Midday thirst

A reflection on John 4:1-42

By André Myre
September 2004

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It is midday. Not the best time to fetch water. Even with the jug covering her head, the sun is wicked. There is one advantage; this won't take long as there should be no one at the well. But there is someone. A man. She moves forward. It is a stranger. She fills her jug. Before she has taken a step he speaks to her, asking for a drink. She freezes. No matter who he is, he must realize that he cannot speak to someone he doesn't know. What will people say if they see this?

She approaches him with the jug. He drinks. Looking at her, he asks if she is thirsty. An odd question since he sees that her jug is full. No, he wants to talk to her of life, of her thirst for happiness.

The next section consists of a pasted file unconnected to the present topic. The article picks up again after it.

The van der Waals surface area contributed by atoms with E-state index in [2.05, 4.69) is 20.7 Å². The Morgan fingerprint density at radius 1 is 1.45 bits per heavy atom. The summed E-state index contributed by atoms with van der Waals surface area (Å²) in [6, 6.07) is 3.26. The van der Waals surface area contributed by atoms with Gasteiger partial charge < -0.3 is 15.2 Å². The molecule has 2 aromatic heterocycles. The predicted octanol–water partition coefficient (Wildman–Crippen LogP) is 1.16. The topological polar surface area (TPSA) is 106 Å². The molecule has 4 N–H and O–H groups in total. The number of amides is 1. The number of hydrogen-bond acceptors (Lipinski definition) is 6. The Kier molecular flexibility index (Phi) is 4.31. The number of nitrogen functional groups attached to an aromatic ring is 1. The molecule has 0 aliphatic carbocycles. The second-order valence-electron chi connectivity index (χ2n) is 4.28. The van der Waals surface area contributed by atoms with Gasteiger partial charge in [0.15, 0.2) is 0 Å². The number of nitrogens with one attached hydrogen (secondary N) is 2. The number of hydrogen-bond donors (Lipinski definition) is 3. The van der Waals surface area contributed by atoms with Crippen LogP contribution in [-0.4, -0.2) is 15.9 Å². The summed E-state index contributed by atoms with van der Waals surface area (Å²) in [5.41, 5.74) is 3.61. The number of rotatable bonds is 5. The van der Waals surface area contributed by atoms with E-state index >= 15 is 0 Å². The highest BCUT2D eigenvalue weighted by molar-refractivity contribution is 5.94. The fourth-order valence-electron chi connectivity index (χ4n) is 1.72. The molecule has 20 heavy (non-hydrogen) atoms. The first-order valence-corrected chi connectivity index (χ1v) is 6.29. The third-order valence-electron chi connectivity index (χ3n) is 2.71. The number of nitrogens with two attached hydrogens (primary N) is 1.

She trembles. No one has ever asked her if she is happy. No one has ever asked her about this thirst that devours her, this emptiness that makes her dizzy, this yearning to possess that pushes her towards and away from everyone. No one has ever talked to her about these things. No one except this stranger, this Jew, who asks her what she thirsts for in life. She is stunned. Who does he think he is? Her husband? She has no husband. They all abandoned her once she was of no more use to them. He tells her he knows this. He is a prophet! What must he think of her?

Quick, change the subject. Talk about religion: "Where is the best place to meet God, on your mountain or mine?" He smiles. Did she just say something silly?

It is at the heart of such thirst that we encounter God, he says. For on this day of thirst, a midday thirst, a cruel thirst – a thirst that brings suffering, humiliation – we encounter God. Whoever tastes of the water that quenches such thirst, blesses that thirst.

André Myre is a biblical scholar in Montreal. This reflection, written originally in French, was translated by Marg Bacon.

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